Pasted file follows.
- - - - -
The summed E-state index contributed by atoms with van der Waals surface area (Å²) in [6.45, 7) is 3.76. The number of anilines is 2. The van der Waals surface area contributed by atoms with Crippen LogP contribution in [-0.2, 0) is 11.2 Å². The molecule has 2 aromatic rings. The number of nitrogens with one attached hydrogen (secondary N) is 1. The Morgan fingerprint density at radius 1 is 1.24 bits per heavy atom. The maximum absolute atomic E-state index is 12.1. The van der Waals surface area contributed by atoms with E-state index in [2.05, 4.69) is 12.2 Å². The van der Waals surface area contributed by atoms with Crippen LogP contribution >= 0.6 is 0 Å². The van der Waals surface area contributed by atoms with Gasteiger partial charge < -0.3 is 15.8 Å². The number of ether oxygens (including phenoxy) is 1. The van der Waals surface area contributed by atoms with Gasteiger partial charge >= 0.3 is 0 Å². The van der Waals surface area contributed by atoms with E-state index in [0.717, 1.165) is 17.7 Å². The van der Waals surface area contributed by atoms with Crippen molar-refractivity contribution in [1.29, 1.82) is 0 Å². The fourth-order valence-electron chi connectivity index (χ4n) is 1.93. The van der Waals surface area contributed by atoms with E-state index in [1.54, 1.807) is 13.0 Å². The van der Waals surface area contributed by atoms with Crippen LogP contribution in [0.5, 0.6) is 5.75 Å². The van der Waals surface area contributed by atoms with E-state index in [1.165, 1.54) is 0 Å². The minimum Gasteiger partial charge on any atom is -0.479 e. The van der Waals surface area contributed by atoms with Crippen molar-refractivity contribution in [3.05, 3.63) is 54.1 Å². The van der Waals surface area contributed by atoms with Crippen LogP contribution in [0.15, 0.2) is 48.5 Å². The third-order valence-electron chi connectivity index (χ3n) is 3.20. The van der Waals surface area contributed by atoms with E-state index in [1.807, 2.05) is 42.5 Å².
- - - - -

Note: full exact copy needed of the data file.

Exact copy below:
The summed E-state index contributed by atoms with van der Waals surface area (Å²) in [6.45, 7) is 3.76. The number of anilines is 2. The van der Waals surface area contributed by atoms with Crippen LogP contribution in [-0.2, 0) is 11.2 Å². The molecule has 2 aromatic rings. The number of nitrogens with one attached hydrogen (secondary N) is 1. The Morgan fingerprint density at radius 1 is 1.24 bits per heavy atom. The maximum absolute atomic E-state index is 12.1. The van der Waals surface area contributed by atoms with E-state index in [2.05, 4.69) is 12.2 Å². The van der Waals surface area contributed by atoms with Crippen LogP contribution >= 0.6 is 0 Å². The van der Waals surface area contributed by atoms with Gasteiger partial charge < -0.3 is 15.8 Å². The number of ether oxygens (including phenoxy) is 1. The van der Waals surface area contributed by atoms with Gasteiger partial charge >= 0.3 is 0 Å². The van der Waals surface area contributed by atoms with E-state index in [0.717, 1.165) is 17.7 Å². The van der Waals surface area contributed by atoms with Crippen molar-refractivity contribution in [1.29, 1.82) is 0 Å². The fourth-order valence-electron chi connectivity index (χ4n) is 1.93. The van der Waals surface area contributed by atoms with E-state index in [1.54, 1.807) is 13.0 Å². The van der Waals surface area contributed by atoms with Crippen LogP contribution in [0.5, 0.6) is 5.75 Å². The van der Waals surface area contributed by atoms with E-state index in [1.165, 1.54) is 0 Å². The minimum Gasteiger partial charge on any atom is -0.479 e. The van der Waals surface area contributed by atoms with Crippen molar-refractivity contribution in [3.05, 3.63) is 54.1 Å². The van der Waals surface area contributed by atoms with Crippen LogP contribution in [0.15, 0.2) is 48.5 Å². The third-order valence-electron chi connectivity index (χ3n) is 3.20. The van der Waals surface area contributed by atoms with E-state index in [1.807, 2.05) is 42.5 Å².